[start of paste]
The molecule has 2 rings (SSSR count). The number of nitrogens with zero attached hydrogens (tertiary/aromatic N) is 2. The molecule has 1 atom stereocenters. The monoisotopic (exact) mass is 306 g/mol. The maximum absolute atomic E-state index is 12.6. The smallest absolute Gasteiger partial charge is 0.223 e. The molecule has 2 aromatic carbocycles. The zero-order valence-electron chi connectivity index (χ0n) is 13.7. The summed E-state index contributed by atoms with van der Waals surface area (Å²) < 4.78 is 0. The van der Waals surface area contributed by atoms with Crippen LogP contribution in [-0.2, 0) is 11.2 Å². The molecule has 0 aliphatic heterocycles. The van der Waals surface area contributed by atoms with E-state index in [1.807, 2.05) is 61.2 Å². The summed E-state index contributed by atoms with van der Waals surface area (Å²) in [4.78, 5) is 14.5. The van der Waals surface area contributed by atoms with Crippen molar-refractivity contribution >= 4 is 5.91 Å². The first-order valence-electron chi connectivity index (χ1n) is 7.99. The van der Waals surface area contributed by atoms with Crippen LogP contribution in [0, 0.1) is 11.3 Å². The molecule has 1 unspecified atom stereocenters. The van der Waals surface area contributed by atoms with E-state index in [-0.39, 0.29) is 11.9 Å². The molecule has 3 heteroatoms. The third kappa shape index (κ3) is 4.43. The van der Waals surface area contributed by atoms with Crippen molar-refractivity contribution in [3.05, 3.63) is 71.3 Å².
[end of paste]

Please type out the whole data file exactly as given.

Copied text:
The molecule has 2 rings (SSSR count). The number of nitrogens with zero attached hydrogens (tertiary/aromatic N) is 2. The molecule has 1 atom stereocenters. The monoisotopic (exact) mass is 306 g/mol. The maximum absolute atomic E-state index is 12.6. The smallest absolute Gasteiger partial charge is 0.223 e. The molecule has 2 aromatic carbocycles. The zero-order valence-electron chi connectivity index (χ0n) is 13.7. The summed E-state index contributed by atoms with van der Waals surface area (Å²) < 4.78 is 0. The van der Waals surface area contributed by atoms with Crippen LogP contribution in [-0.2, 0) is 11.2 Å². The molecule has 0 aliphatic heterocycles. The van der Waals surface area contributed by atoms with E-state index in [1.807, 2.05) is 61.2 Å². The summed E-state index contributed by atoms with van der Waals surface area (Å²) in [4.78, 5) is 14.5. The van der Waals surface area contributed by atoms with Crippen molar-refractivity contribution >= 4 is 5.91 Å². The first-order valence-electron chi connectivity index (χ1n) is 7.99. The van der Waals surface area contributed by atoms with Crippen LogP contribution in [0, 0.1) is 11.3 Å². The molecule has 1 unspecified atom stereocenters. The van der Waals surface area contributed by atoms with E-state index in [-0.39, 0.29) is 11.9 Å². The molecule has 3 heteroatoms. The third kappa shape index (κ3) is 4.43. The van der Waals surface area contributed by atoms with Crippen molar-refractivity contribution in [3.05, 3.63) is 71.3 Å².